"The Reformed rejected this intercession for the dead on the ground that their lot was unalterably decided at death. The fact is that neither the Old nor the New Testament breathes a word about such intercession...Intercession for the dead, therefore, has no basis whatever in Scripture, as Tertullian for that matter already recognized. For after he had discussed various church practices, including sacrifices for the dead (De corona militus, ch. 3), he added in chapter 4: 'If, for these and other such rules, you insist on having positive scriptural injunction, you will find none. Tradition will be held forth to you as the originator of them, custom as their strengthener, and faith as their observer"...Since, then, intercession for the dead cannot stand the test of Scripture, the question concerning its utility and comfort is no longer appropriate. All the same, these two things are hardly demonstrable. For though it seems a beautiful thing that the living can help the dead by their intercessions and make up for the wrong they have perhaps done to them during their lifetime, in fact this church practice takes Christian piety in a totally wrong direction. It gives the impression that--contrary to Matt. 8:22--caring for the dead is of greater value than love for the living; it credits one's own works and prayers with a meritorious, expiatory power that is effective even on the other side of the grave and benefits the dead; it is based on and conducive to the doctrine of purgatory, which, on the one hand, especially among the rich, fosters unconcern and, on the other hand, perpetuates the uncertainty of believers; and in the minds of Christians it weakens confidence in the sufficiency of the sacrifice and intercession of Christ."1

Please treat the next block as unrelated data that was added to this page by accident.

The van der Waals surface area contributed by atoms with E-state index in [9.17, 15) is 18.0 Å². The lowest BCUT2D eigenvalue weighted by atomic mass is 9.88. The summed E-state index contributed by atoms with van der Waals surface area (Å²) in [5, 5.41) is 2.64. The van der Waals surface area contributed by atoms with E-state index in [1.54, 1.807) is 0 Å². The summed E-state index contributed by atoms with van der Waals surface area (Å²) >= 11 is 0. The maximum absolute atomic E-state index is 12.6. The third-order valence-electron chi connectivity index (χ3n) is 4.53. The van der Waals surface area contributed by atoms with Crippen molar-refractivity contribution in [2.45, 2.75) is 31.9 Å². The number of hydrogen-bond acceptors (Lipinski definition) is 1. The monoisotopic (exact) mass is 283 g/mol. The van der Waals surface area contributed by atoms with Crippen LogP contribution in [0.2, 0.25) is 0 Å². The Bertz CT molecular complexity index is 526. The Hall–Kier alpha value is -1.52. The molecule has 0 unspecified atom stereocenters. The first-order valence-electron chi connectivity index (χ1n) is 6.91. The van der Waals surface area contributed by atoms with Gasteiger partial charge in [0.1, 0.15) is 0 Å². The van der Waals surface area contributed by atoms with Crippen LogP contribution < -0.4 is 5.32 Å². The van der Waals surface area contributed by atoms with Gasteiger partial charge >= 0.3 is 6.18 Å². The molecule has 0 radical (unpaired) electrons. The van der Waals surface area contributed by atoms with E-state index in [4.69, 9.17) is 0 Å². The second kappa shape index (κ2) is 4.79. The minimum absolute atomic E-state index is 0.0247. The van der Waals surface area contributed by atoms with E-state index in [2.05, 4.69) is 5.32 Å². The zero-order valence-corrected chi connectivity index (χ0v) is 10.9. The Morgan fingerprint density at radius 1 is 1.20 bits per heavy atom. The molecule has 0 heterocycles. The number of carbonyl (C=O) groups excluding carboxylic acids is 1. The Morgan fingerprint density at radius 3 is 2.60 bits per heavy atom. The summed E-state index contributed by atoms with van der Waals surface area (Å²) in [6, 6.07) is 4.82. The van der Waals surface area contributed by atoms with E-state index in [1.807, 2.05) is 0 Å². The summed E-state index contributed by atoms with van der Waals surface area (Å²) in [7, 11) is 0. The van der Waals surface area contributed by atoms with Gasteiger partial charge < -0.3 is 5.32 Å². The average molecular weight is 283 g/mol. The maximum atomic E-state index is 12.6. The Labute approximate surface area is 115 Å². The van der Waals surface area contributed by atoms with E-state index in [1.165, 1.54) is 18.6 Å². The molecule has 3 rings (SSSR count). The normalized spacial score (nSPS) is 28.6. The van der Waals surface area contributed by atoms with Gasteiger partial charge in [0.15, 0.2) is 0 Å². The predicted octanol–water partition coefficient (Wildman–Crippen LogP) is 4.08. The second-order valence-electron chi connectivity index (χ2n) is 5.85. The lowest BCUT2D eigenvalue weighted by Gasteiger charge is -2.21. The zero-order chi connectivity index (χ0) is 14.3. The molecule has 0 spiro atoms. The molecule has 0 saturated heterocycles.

The Westminster Confession of Faith could also not be any clearer about the state of a person at death. In the chapter, "Of the State of Men After Death, and the Resurrection of the Dead," the Divines wrote,